Workers Cut Health Visits After Switch to High-Deductible Plan
U.S. workers made fewer visits to their physicians and pharmacies after their employers moved them into a high-deductible health plan with a health savings account, according to a study published this week in Health Affairs, Modern Physician reports.
For the study, a team of researchers -- Paul Fronstin, a senior researcher at the Employee Benefit Research Institute; MartÃn SepÃºlveda, vice president of health industries research at IBM; and health policy and economics consultant M. Christopher Roebuck -- compared medical and prescription billing data for two employers between 2006 and 2010. One of the companies switched to HDHPs in January 2007, while the other did not.
The study found:
- Routine screenings for cancer declined during the year after the insurance plan switch, although screenings for breast, cervical and colorectal cancers later rebounded;
- Emergency department visits increased during the third year after the switch; and
- Hospital use remained consistent before and after the switch.
According to the researchers, their findings indicate that beneficiaries of HDHPs might forgo preventive treatment because they are confused about the plan's coverage. For example, rates for routine cancer screenings fell even though the costs for the screenings were waived under the plans. Meanwhile, the unexpected increase in ED visits might indicate a lack of adequate primary care, particularly among patients with chronic conditions, the researchers said.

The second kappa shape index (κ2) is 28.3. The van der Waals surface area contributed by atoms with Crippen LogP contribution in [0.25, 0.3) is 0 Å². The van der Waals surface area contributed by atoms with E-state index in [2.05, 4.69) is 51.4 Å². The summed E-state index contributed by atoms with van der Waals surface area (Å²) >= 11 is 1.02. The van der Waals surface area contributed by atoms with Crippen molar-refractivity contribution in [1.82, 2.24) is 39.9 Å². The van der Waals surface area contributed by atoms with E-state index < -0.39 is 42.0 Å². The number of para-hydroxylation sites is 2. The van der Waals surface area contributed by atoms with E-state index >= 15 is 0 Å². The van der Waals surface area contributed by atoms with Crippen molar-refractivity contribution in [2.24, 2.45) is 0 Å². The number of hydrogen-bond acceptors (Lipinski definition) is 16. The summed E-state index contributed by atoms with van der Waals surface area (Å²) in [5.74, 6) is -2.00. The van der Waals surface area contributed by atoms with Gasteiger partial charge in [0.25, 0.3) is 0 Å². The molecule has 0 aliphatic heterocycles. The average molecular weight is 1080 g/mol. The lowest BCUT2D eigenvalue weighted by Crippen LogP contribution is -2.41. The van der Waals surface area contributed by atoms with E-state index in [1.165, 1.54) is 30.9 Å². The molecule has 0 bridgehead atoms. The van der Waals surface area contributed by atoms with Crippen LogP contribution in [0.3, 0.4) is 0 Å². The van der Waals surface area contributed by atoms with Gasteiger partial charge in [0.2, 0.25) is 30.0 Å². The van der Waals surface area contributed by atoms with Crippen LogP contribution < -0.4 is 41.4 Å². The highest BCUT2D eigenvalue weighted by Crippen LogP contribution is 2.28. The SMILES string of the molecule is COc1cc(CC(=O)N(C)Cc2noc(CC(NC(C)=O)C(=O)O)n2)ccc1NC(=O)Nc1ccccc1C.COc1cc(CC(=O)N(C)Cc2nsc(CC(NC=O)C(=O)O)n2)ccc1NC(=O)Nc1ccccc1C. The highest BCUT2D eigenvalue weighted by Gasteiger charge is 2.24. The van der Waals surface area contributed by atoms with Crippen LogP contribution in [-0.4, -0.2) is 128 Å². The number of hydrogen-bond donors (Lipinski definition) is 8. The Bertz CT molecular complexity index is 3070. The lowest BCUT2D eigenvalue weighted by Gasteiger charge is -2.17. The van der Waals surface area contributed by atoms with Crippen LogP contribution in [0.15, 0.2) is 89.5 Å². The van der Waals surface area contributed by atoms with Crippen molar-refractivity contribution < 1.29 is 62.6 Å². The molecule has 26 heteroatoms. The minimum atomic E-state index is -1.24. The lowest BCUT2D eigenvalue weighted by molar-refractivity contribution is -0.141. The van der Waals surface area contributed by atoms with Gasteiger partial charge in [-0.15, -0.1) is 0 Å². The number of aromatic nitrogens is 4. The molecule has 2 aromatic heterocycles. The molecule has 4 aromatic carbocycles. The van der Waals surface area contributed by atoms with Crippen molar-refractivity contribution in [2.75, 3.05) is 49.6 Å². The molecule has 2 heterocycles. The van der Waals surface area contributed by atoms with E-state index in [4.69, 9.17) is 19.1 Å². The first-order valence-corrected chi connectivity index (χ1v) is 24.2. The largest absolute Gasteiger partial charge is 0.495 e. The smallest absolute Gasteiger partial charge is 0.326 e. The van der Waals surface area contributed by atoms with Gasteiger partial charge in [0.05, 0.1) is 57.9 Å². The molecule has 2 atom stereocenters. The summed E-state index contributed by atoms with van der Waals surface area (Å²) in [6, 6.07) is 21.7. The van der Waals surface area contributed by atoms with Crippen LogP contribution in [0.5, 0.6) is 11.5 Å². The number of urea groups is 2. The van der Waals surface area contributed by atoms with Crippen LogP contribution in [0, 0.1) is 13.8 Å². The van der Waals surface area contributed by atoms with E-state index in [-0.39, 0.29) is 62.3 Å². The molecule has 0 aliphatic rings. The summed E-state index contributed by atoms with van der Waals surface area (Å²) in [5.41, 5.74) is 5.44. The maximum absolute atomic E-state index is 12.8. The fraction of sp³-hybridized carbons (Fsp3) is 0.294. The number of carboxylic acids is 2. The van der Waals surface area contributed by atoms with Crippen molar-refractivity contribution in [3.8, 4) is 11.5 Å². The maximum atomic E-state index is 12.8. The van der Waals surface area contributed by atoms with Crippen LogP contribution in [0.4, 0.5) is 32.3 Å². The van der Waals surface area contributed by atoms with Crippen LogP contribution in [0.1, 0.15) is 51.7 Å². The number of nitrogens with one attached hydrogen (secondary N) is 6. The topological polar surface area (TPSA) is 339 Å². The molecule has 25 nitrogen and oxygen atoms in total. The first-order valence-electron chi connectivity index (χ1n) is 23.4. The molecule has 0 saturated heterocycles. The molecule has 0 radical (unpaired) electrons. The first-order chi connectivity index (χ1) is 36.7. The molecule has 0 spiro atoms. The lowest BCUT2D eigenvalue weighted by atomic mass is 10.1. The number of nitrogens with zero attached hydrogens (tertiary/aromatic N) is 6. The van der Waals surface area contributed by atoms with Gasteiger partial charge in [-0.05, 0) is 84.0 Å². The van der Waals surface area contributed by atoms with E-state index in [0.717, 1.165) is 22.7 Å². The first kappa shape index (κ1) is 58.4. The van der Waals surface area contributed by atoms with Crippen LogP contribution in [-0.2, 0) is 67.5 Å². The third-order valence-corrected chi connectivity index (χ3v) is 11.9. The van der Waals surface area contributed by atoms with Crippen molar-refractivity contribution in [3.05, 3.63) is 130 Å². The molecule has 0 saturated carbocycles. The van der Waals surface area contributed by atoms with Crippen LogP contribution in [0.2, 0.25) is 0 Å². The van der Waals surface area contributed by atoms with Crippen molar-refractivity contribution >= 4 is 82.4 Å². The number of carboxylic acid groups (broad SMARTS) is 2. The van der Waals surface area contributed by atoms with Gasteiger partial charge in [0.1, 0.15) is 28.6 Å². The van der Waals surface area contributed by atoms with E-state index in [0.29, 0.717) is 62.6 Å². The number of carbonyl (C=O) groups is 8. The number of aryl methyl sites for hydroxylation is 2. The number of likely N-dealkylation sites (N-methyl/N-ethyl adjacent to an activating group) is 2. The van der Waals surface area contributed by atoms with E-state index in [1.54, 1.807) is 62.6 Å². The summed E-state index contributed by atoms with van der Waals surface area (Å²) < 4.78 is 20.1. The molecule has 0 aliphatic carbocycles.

According to Modern Physician, the study's finding corroborates a 2011 RAND study, which found that beneficiaries of consumer-directed plans tend to reduce their use of both medically appropriate and inappropriate services because of the potential increase in out-of-pocket costs.
The authors of the new study concluded that insurers must "design plans to incentivize primary care and prevention and educate members about what the plan covers" (Evans, Modern Physician, 6/4).This is part of the California Healthline Daily Edition, a summary of health policy coverage from major news organizations. Sign up for an email subscription.